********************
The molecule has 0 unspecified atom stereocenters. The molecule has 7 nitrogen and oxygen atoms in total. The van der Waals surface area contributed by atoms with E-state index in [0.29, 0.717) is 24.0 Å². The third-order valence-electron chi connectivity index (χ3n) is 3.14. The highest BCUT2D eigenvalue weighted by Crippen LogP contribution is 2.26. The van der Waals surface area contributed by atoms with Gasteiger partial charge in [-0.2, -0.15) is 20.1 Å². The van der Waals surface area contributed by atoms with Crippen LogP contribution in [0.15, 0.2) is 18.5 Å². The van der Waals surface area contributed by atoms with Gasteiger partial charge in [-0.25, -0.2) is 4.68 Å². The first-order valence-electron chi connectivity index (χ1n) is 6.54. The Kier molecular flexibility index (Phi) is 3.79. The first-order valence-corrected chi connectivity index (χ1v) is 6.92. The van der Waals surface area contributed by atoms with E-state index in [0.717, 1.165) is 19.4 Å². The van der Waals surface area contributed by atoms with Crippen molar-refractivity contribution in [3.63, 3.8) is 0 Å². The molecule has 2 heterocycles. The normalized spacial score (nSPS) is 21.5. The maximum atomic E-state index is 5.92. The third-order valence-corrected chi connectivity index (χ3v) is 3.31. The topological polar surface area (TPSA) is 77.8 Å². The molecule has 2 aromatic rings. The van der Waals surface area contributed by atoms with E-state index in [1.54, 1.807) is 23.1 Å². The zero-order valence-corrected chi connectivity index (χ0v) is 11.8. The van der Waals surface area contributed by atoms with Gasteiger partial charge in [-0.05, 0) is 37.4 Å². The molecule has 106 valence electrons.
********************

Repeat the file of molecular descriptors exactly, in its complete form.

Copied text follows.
The molecule has 0 unspecified atom stereocenters. The molecule has 7 nitrogen and oxygen atoms in total. The van der Waals surface area contributed by atoms with E-state index in [0.29, 0.717) is 24.0 Å². The third-order valence-electron chi connectivity index (χ3n) is 3.14. The highest BCUT2D eigenvalue weighted by Crippen LogP contribution is 2.26. The van der Waals surface area contributed by atoms with Gasteiger partial charge in [-0.2, -0.15) is 20.1 Å². The van der Waals surface area contributed by atoms with Crippen LogP contribution in [0.15, 0.2) is 18.5 Å². The van der Waals surface area contributed by atoms with Gasteiger partial charge in [-0.25, -0.2) is 4.68 Å². The first-order valence-electron chi connectivity index (χ1n) is 6.54. The Kier molecular flexibility index (Phi) is 3.79. The first-order valence-corrected chi connectivity index (χ1v) is 6.92. The van der Waals surface area contributed by atoms with E-state index in [0.717, 1.165) is 19.4 Å². The van der Waals surface area contributed by atoms with Crippen molar-refractivity contribution in [3.63, 3.8) is 0 Å². The molecule has 2 heterocycles. The normalized spacial score (nSPS) is 21.5. The maximum atomic E-state index is 5.92. The third-order valence-corrected chi connectivity index (χ3v) is 3.31. The topological polar surface area (TPSA) is 77.8 Å². The molecule has 2 aromatic rings. The van der Waals surface area contributed by atoms with E-state index in [1.54, 1.807) is 23.1 Å². The zero-order valence-corrected chi connectivity index (χ0v) is 11.8. The van der Waals surface area contributed by atoms with Gasteiger partial charge in [-0.05, 0) is 37.4 Å². The molecule has 106 valence electrons.